UTSA professor first subject in COVID-19 vaccination trial: ‘I get to be a part of the solution’


Photo courtesy of Mary Dixson

Sofia Garcia , Arts & Life Editor

Mary Dixson is not afraid to be singled out. When thousands of lives are on the line, she believes there is no better time to step up and be an advocate for those unable to use their voice. Although she does not know what will come after her decision, Dixson found herself ready to take on any challenge that this process might bring. 

“My initial thought was, ‘Why wouldn’t it be me?’” Dixson said. “‘Whose job is it? I’m a healthy woman and we all benefit from vaccines. Why shouldn’t it be me? Somebody has to do it.’” 

UTSA’s distinguished senior lecturer Mary Dixson is the first-ever subject for the COVID-19 vaccination trial with Clinical Trials of Texas, Inc. Because the vaccine for COVID-19 is the key to returning to some degree of normalcy we all once had, it is imperative that the trials run smoothly. After seeing an ad about the trial through a social media post, Dixson made the decision to participate. 

She was screened via phone call, which entailed answering questions about underlying conditions, and waited nearly a month before she got the call stating that she would be part of the trial. Not knowing whether she would be injected with a placebo or the actual vaccine, Dixson courageously agreed to be a part of this unprecedented experience. She had her first injection on July 29 and her second on Aug. 18. 

The volunteers participating in the trial will not be injected with a live virus but with antigens that will help make antibodies to fight the virus. They will be monitored for two years after receiving two injections of antigens. Researchers are looking for people over the age of 18 who have not had COVID-19 to participate in the trial. Essential workers are encouraged to volunteer, as well as those who might have underlying conditions such as diabetes or heart disease. 

To allow people to understand the intricacies of this trial, Dixson has made several social media posts documenting her progress. The researchers have also asked her to keep a seven-day post-injection diary documenting any outstanding symptoms such as redness, fever or extreme soreness that might result from the shot. Given her history free of allergic reactions to any vaccine, it was no surprise that Dixson showed no side effects after her initial appointment.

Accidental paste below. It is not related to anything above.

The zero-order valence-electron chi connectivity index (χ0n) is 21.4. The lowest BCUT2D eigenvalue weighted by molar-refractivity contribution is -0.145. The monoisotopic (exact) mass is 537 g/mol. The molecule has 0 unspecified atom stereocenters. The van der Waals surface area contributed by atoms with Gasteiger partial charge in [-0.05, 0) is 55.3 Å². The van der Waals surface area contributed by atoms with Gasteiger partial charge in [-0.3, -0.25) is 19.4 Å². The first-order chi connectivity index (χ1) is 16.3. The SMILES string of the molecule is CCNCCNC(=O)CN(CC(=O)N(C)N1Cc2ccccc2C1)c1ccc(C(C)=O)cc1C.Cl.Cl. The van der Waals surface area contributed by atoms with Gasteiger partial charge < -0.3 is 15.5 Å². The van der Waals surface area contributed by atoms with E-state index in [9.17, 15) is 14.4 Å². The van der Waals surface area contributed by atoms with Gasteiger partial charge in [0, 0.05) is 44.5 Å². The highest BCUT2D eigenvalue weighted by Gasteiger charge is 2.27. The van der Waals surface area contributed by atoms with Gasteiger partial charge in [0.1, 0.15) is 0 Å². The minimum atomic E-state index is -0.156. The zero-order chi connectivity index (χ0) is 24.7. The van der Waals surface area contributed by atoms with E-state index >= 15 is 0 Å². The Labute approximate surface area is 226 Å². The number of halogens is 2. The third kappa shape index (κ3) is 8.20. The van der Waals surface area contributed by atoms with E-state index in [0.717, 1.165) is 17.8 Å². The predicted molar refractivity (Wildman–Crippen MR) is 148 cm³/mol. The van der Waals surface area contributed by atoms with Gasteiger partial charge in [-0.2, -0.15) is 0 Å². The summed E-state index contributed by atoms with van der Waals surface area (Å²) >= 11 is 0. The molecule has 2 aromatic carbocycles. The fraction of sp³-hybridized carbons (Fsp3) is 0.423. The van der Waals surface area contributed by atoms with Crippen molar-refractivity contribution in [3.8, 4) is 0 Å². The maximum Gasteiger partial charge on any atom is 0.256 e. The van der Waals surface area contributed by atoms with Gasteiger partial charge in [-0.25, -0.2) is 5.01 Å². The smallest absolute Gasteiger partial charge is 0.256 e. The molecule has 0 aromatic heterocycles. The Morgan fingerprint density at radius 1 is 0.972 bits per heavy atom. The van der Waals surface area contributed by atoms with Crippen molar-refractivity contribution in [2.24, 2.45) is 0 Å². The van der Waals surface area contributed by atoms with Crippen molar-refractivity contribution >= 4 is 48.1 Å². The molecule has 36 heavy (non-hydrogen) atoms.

“The initial appointment was a very long one because when you’re the first, they’re trying to get all of their protocols right,” Dixon said. “There’s lots of double-checking in order to make everything go smoothly, which is the interesting part about being the first: You’re the new one, and no one has tested this before.”

Taking a risk like this did not cause nervousness for Dixson but a major sense of curiosity. Everyone involved in the trial is certain of its safety, so the only worry Dixon had was the nagging thought that she will most likely never know if she was given saline or the real vaccine.

“It’s just that curiosity that I think anyone would feel — you’re sort of just dying to know. It’s a fifty-fifty flip of the coin. Unless you get COVID, you won’t know, and even then, it’s a blind study, so we will just never know,” Dixson said.

Normalizing the vaccine process is a salient motive for Dixson as we enter the school year. As students move back to campus and gather, Dixson wants to show them that a real person — a professor they know — is participating in a trial for a vaccine that will save lives. Dixson’s contribution is especially important to students who want to return to their normal, sociable routines.

“If a vaccine can make socializing a safer process, then I want to do everything I can to promote it to my students,” Dixson said.  

As we continue to face a virus that has influenced a state of worldwide long-term panic, finding volunteers like Mary Dixson who want to serve as an advocate for powerful change in every community will save millions of lives. The vaccination trial is only one step in the process; we can all contribute by simply wearing our masks and social distancing. 

Dixson will return to Clinical Trials of Texas, Inc. on Sept. 16 for more research. More updates will follow as she progresses through the trial.